Apart from the excellent article from Lamees on her attendance of the Doha climate-change talks in December 2012, The Little Man has been shamefully silent on this central issue.  Climate-change is a very clear and present danger to the UK and every other nation, in particular in the developing world.  There has been a steady stream of reports and commentary on the security threat that climate change poses to the UK.  Developing countries are attempting to factor in climate-change in their development plans. I had a letter published in the local paper in response to an outspoken climate-change skeptic, which may go someway to addressing the lack of content on this issue from us here at The View From The Little Man, at least from my point of view.  I must declare an interest that I am fully paid up member of the Green Party and this letter was written with the editing support of other local members.

Threat to cities by man-made climate change

RALPH Prothero, anthropogenic climate-change sceptic (see letter today and in reply to his letter of July 11), Venice is sinking. A friend of mine had this to say about Venice after returning from there last week. Venice floods worse every year – ongoing building work is helping hold back water, by a gnat’s whisker, the city is doomed – which is what makes it so magical, tragic and beautiful, seeing something which you know won’t be there one day. It is not just Venice that is preparing for this rise in sea levels. London has had millions spent on a flood-defence system. New York, Bangkok and Dhaka in Bangladesh, all low-lying areas, are investing in flood defence and flood-resilience. Climate-change is a worldwide issue. Increased carbon dioxide in the atmosphere as a result of the burning of fossil fuels is one of the main causes of climate change today.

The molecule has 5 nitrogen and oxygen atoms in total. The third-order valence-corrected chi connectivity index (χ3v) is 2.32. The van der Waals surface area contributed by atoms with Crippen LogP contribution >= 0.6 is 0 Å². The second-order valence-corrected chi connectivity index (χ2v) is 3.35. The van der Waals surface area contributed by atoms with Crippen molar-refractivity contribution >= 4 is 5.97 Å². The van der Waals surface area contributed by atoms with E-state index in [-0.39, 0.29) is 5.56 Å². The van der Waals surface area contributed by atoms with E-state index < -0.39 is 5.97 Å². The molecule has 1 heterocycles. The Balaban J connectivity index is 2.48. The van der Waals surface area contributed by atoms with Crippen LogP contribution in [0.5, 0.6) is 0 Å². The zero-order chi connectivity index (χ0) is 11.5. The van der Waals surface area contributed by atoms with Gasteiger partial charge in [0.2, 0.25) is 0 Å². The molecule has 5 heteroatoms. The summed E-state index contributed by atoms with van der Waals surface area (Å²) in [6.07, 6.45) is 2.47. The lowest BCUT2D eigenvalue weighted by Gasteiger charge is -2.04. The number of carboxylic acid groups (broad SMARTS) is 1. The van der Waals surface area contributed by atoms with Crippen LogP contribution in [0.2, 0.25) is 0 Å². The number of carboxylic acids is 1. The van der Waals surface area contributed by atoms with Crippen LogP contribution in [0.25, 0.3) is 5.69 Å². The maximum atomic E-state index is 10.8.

From the late 1970s onwards countries agreed a framework to repair the hole in the ozone layer caused by human usage of CFCs, this has seen a gradual decline in the depletion of the layer. The same needs to happen in regards to climate change, we can keep global temperatures within safe limits.

I encourage Mr Prothero to read the science on climate change and come to terms with the facts; human induced climate-change is affecting the everyday lives of people around the world and it will have a continuing, direct and destructive impact on the United Kingdom and it’s people.   (An edited version of the letter published in The Daily Echo, 24 July 2013)

As expressed in the letter, human-induced climate-change has been overwhelmingly accepted by the scientific community with governments playing catch-up in an attempt to prevent a catastrophe from engulfing their nations and peoples.  Record flooding in Venice in November 2012, illustrated above, is an example of the effects that the developed world will continue to see more and more often.

The question is; Will we come together in a serious way in an attempt to halt these destructive changes in our climate? Comments on this question and the article in general are most welcome.

Jonathan Woodrow Martin


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